HDZ-led coalition partners say ruling majority still stable

HDZ-led coalition partners say ruling majority still stable

HDZ-led coalition partners say ruling majority still stable Izvor: N1

A meeting of partners making up Croatia's coalition government was held on Wednesday, with most of the parties assuring reporters that the ruling majority was still stable.

The centre-right Croatian Democratic Union (HDZ) political secretary, Lovro Kuscevic, said that the coalition was stable and that he did not see any reason for concern.

"We have a stable majority in Parliament, that's important for the government to continue with projects that have been launched and that are yet to be launched. I believe the majority will stay stable until the next regular parliamentary election," said Kuscevic.

He added, though, that the HDZ was also prepared for possible early elections, should they happen anyway.

"The HDZ is a serious party, and does not allow surprises, we are ready to continue our term until its end but we always have plan A, plan B, and a plan C. We would not be unprepared for (an early) election, and I am confident that our election result would be even better," said Kuscevic.

Asked if he expected support from Darko Milinovic, a prominent member of the party and the currently serving Lika-Senj County head who was expelled from HDZ on Monday, Kuscevic said that he expected Milinovic to continue serving as the county head and "to support all good projects that the government is implementing."

Milinovic, currently serving as Lika-Senj County head, won a seat in parliament on HDZ slate in September 2016. However, after his victory in last year's local election, he opted for the position of county prefect, leaving his MP seat to a replacement deputy. However, in the event that he reactivates his term as a member of parliament, he could no longer serve as county head.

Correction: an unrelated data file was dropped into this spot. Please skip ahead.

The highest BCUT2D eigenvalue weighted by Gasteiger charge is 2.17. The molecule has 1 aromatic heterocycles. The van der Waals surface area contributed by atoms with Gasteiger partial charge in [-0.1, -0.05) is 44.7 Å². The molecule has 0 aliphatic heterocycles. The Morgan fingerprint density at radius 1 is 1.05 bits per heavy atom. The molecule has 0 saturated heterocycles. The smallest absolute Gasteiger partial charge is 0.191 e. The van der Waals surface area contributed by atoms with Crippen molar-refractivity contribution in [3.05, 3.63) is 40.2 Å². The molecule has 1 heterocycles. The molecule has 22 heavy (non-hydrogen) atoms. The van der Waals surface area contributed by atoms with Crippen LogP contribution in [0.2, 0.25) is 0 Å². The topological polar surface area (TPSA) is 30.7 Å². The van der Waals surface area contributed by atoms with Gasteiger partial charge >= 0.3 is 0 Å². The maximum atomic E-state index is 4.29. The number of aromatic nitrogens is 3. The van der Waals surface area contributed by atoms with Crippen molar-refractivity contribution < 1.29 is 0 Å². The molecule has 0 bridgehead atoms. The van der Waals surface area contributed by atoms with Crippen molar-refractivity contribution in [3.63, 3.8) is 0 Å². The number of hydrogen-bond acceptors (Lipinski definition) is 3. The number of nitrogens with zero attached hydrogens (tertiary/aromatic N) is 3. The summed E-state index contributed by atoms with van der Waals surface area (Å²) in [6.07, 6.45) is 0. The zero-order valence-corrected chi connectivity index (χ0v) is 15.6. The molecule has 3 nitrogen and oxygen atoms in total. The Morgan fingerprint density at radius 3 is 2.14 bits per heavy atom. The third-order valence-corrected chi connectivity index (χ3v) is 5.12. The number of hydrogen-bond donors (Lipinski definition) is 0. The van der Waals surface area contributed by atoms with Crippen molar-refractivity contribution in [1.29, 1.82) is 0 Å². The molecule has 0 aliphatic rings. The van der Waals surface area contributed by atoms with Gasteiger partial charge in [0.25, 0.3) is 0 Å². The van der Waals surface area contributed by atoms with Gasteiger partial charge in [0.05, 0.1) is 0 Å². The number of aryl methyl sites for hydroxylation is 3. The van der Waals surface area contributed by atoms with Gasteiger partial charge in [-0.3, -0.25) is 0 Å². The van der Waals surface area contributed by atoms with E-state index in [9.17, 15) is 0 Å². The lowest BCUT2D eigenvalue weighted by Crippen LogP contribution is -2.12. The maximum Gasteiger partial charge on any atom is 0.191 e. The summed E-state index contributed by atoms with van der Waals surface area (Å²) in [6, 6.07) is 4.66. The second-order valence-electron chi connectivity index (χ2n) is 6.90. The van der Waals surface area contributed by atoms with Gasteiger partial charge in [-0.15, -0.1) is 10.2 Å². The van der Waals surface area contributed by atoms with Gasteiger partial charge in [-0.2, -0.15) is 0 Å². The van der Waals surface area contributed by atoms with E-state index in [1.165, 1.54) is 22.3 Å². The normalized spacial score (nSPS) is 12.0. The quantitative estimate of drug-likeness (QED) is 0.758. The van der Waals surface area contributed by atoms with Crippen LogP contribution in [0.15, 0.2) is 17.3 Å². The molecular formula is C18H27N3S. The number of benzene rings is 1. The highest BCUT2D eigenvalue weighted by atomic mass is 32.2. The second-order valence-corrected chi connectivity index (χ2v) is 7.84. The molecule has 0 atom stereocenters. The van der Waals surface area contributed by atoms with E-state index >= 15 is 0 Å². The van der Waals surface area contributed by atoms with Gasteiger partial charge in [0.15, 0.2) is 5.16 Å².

Milinovic was expelled after provoking an open conflict with national party leadership by bringing hundreds of his supporters to the HDZ headquarters in Zagreb last week to insist on local party elections to be held. Now that he has been formally expelled from the party, the media speculate whether him returning to Parliament to take back his seat could jeopardise the wafer thin ruling majority of 77 MPs in a 151-seat parliament.

Ivan Vrdoljak, the leader of the liberal Croatian People's Party (HNS), which is a junior partner in the coalition government, said that there was no need for an early election and that the HNS would not be the one to cause them.

The HNS is nonetheless prepared for such a scenario, it has recently set up an election team and is discussing candidates to run in different constituencies, he said.

"We are doing our job, but we will not provoke early elections," said Vrdoljak.

The leader of the liberal Reformist party, Radimir Cacic, told reporters that they were wrong to count the members of parliament who support the government, and should be counting those who do not support it.

"An entire range of MPs who do not make up the ruling coalition, or MPs like us, who support individual government projects, have voted for the government whenever it was necessary, and that's how it will continue to be," said Cacic, who is the head of Varazdin County.

The leader of the regional HDSSB party, Branimir Glavas, said briefly that the parliament majority was just as strong today as it had been before the summer recess.

The leader of the conservative Croatian Christian Democratic Party (HDS), Branko Hrg, said that it would be good to "beef up the parliamentary majority" but he would not speculate on how that could be done.

Boris Milosevic, an MP from the Independent Democratic Serb Party (SDSS), gave yet another cryptic response by saying that "there will be elections - and when they would be held remains to be seen."

Asked if he was implying that the ruling majority would fall apart, Milosevic said that he was not "implying anything" but just wanted to say that "elections may be held tomorrow or in two years' time."

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